Economy of Russia
At his garage in the south of Moscow, 35-year-old mechanic Ivan is starting to worry.
With billions of dollars in financial reserves and money still coming in from oil and gas exports, Russia has yet to feel the full impact of the barrage of Western sanctions imposed over its offensive in Ukraine.
But Ivan sees storm clouds on the horizon.
"Purely technologically, Bulgaria can do without Russian oil, but this would significantly increase the cost of fuel. Therefore, if the European Commission allows exemptions [from the oil embargo], we will exercise our right to request such an exemption as well."
This was stated by Finance Minister Asen Vassilev in an interview with the weekly "Capital".
The Russian ruble reached a two-year high against the dollar and the euro today, mostly due to strict capital controls in the country and despite the announced next package of EU sanctions, Reuters reported, quoted by BTA.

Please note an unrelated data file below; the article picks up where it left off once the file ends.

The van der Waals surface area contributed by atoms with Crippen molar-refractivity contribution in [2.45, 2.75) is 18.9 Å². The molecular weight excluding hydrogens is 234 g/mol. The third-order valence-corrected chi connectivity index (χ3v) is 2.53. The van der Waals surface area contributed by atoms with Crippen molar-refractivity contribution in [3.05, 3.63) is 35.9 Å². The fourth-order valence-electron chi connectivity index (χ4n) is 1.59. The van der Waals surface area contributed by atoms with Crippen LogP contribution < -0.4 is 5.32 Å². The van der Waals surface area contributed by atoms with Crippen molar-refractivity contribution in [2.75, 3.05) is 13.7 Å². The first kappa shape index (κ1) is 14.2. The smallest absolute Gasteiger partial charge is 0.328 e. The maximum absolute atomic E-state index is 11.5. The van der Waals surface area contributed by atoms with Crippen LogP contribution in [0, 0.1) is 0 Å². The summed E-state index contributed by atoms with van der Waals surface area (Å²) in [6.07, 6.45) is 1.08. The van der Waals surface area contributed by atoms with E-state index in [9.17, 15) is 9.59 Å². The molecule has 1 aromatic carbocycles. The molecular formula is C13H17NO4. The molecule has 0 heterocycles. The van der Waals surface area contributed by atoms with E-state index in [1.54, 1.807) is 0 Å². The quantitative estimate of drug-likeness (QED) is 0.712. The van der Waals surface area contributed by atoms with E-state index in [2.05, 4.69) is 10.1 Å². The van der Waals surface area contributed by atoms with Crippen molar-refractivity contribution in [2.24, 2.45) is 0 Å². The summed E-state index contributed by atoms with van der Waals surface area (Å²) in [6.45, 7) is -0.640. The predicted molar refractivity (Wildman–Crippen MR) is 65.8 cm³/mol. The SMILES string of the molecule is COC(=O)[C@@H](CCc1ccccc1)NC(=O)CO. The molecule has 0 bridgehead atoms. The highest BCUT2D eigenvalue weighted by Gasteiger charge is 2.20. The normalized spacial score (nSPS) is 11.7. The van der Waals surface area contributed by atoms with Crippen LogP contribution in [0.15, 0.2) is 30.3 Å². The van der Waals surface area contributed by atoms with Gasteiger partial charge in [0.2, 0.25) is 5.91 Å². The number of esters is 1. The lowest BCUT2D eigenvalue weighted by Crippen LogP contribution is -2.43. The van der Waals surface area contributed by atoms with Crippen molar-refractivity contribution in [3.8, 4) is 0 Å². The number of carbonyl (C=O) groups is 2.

In morning trading, the ruble rose 0.7 percent against the dollar to 68.62 rubles, its strongest position since June 2020.
"At this stage, Russian gas supplies to Bulgaria have not been interrupted so far," Vladimir Malinov, executive director of the Bulgarian gas network operator Bulgartransgaz, told Reuters.
On Tuesday, the Ministry of Energy announced that Gazprom had informed the Bulgarian state gas company Bulgargaz that it would suspend gas supplies from Wednesday.